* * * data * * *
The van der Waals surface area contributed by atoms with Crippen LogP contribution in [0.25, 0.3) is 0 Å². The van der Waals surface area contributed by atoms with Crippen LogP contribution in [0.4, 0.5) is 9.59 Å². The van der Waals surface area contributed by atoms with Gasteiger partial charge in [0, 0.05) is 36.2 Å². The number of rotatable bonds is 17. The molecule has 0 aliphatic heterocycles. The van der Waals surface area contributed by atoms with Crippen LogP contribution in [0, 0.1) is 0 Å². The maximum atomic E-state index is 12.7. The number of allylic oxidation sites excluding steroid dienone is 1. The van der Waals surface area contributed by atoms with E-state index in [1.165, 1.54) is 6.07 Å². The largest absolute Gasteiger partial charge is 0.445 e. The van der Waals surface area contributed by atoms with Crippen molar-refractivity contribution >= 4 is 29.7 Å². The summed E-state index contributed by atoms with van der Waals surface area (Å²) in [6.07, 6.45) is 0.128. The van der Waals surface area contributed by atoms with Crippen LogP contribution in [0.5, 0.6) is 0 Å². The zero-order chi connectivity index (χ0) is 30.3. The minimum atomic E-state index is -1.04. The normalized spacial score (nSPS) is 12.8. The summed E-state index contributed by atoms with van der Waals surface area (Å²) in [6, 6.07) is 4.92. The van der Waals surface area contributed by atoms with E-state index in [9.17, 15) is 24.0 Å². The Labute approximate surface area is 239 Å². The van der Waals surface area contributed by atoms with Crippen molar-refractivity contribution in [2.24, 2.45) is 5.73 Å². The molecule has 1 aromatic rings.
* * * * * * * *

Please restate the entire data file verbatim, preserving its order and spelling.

The van der Waals surface area contributed by atoms with Crippen LogP contribution in [0.25, 0.3) is 0 Å². The van der Waals surface area contributed by atoms with Crippen LogP contribution in [0.4, 0.5) is 9.59 Å². The van der Waals surface area contributed by atoms with Gasteiger partial charge in [0, 0.05) is 36.2 Å². The number of rotatable bonds is 17. The molecule has 0 aliphatic heterocycles. The van der Waals surface area contributed by atoms with Crippen LogP contribution in [0, 0.1) is 0 Å². The maximum atomic E-state index is 12.7. The number of allylic oxidation sites excluding steroid dienone is 1. The van der Waals surface area contributed by atoms with E-state index in [1.165, 1.54) is 6.07 Å². The largest absolute Gasteiger partial charge is 0.445 e. The van der Waals surface area contributed by atoms with Crippen molar-refractivity contribution >= 4 is 29.7 Å². The summed E-state index contributed by atoms with van der Waals surface area (Å²) in [6.07, 6.45) is 0.128. The van der Waals surface area contributed by atoms with Crippen LogP contribution in [0.5, 0.6) is 0 Å². The zero-order chi connectivity index (χ0) is 30.3. The minimum atomic E-state index is -1.04. The normalized spacial score (nSPS) is 12.8. The summed E-state index contributed by atoms with van der Waals surface area (Å²) in [6, 6.07) is 4.92. The van der Waals surface area contributed by atoms with E-state index in [9.17, 15) is 24.0 Å². The Labute approximate surface area is 239 Å². The van der Waals surface area contributed by atoms with Crippen molar-refractivity contribution in [2.24, 2.45) is 5.73 Å². The molecule has 1 aromatic rings.